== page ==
“Yo, Omi.” The telephone receiver wedged between his ear and his shoulder was another source of distress. Balinese had been whisked away to Tokyo almost the minute they’d landed, Kritiker driving salt into their wounds instead of letting what remained of their team pull itself together. Omi was willing to admit that his internal monologue might have been slightly dramatic, but he was entitled to a small amount of melodrama, he though. “Omi,” Yohji said sharply.
“Thought you fell asleep on me.” Yohji’s voice was loose and relaxed, syllables slipping past each other like water. “How’s Aya?”
“No idea.” The pages in front of him made no sense, and Omi closed the book. “No one will let me see him. No one will let me out of this room. I don’t think I’m supposed to be stuck here. I think not letting me walk down the halls is interfering with my recovery.” He put the words in sarcastic air quotes, even though Yohji couldn’t see his hands.
“Omi,” Yohji said, and he had that tone that meant he thought Omi wasn’t acting his age, that Omi was behaving like the child he wasn’t but that the rest of Weiß somehow still thought he was.
“I’m not sulking,” he said, hearing the peevish edge to his voice. “I’m sorry.”
“How’s the studying?” Yohji asked, clearly aiming for a light tone and missing it by a wide margin.
“Fine,” Omi muttered. Manx had gotten him permission to retake the final exams he’d missed over the summer, which would let him re-enroll for his final semester of high school the following spring, but only if he passed a set of qualifying exams first. The system was ridiculous.
“So you’ll be back in Tokyo to take them,” Yohji pressed, and Omi bit back a sigh.
“I get discharged day after tomorrow. Probably. Maybe.” He rubbed his forehead, a dull ache starting up behind his temples. “I don’t know about Aya. No one will tell me about Aya.” They wouldn’t give him a computer, either; Manx had handed him hard copies of the texts he would need for the qualifying exams and a stack of notebooks.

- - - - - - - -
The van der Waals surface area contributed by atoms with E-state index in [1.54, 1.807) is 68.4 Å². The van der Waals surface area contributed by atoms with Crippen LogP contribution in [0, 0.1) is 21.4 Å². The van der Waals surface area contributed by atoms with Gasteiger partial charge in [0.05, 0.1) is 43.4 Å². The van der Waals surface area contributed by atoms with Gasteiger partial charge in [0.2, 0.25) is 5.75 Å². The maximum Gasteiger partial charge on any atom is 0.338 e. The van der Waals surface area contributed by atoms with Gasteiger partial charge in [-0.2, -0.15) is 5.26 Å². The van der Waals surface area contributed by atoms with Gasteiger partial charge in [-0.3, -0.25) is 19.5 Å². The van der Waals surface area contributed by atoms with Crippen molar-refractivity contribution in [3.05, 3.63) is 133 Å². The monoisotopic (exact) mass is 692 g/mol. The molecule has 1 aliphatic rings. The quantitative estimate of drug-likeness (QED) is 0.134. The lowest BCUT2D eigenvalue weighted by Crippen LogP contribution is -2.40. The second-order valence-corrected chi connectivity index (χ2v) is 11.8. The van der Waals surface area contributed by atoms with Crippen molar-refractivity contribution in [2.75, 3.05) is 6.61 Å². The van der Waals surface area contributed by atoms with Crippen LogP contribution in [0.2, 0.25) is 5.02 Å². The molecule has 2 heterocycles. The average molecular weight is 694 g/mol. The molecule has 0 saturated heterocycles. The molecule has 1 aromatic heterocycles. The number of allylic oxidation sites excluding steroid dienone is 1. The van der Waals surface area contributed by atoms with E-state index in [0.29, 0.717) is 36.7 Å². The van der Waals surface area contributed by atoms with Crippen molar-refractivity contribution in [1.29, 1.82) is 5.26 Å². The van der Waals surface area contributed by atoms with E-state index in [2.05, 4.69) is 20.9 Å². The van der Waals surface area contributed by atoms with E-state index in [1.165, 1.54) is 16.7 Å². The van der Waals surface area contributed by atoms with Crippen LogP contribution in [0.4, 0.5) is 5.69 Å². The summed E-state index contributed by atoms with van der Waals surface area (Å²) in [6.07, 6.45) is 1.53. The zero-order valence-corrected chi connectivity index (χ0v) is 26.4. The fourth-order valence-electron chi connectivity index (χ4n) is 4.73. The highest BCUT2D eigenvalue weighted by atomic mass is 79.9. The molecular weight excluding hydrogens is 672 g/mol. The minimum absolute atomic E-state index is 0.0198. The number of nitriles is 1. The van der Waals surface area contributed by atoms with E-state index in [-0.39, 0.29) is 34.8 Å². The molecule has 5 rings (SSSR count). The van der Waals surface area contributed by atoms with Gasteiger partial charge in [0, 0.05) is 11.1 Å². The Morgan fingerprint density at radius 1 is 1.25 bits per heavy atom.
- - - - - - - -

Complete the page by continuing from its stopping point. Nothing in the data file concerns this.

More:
“Be cunning,” Yohji said. “I mean, don’t be sneaky, don’t cheat. Obviously.”
“Sure,” Omi said, after a pause. “I’ll see you in a few days, then.”
“Listen,” Yohji said abruptly. “You should hear this face to face, and not over the phone.”
Omi’s heart felt as though it seized briefly, before resuming a painful rhythm. Whatever Yohji was about to say, he didn’t want to hear it. “So tell me in Tokyo,” he said. “It’s only a few days.”
“No,” Yohji said. “You should hear it from me. Or from Aya, but I’m going to have to tell him, too, if he ever manages to get a phone. So you should hear it from me.”
“Yohji.” Omi was struck by the sudden urge to hang up, to cut off Yohji’s voice. His chest felt tight, and he couldn’t get enough air.
“No, Omi, you need to listen.” A creaking noise echoed across the line, the sound of distressed metal and plastic, and Omi had the vision of Yohji gripping the receiver until his knuckles were white, its material cracking under the strain. “The building where we found Ken and Aya.”
The building, Omi thought, and for a moment the bands around his chest loosened. “What about it?”
“Kritiker has some information,” Yohji said, as though he were hesitant to say whatever he’d been pushing to tell Omi, now that he had Omi’s attention, and then he fell entirely silent.
“What information?” Omi said sharply.
“There was a fire,” Yohji said. “Weiß gets held and tortured, the building catches fire. Or sinks into the ocean, take your pick, it’s one or the other, every time.”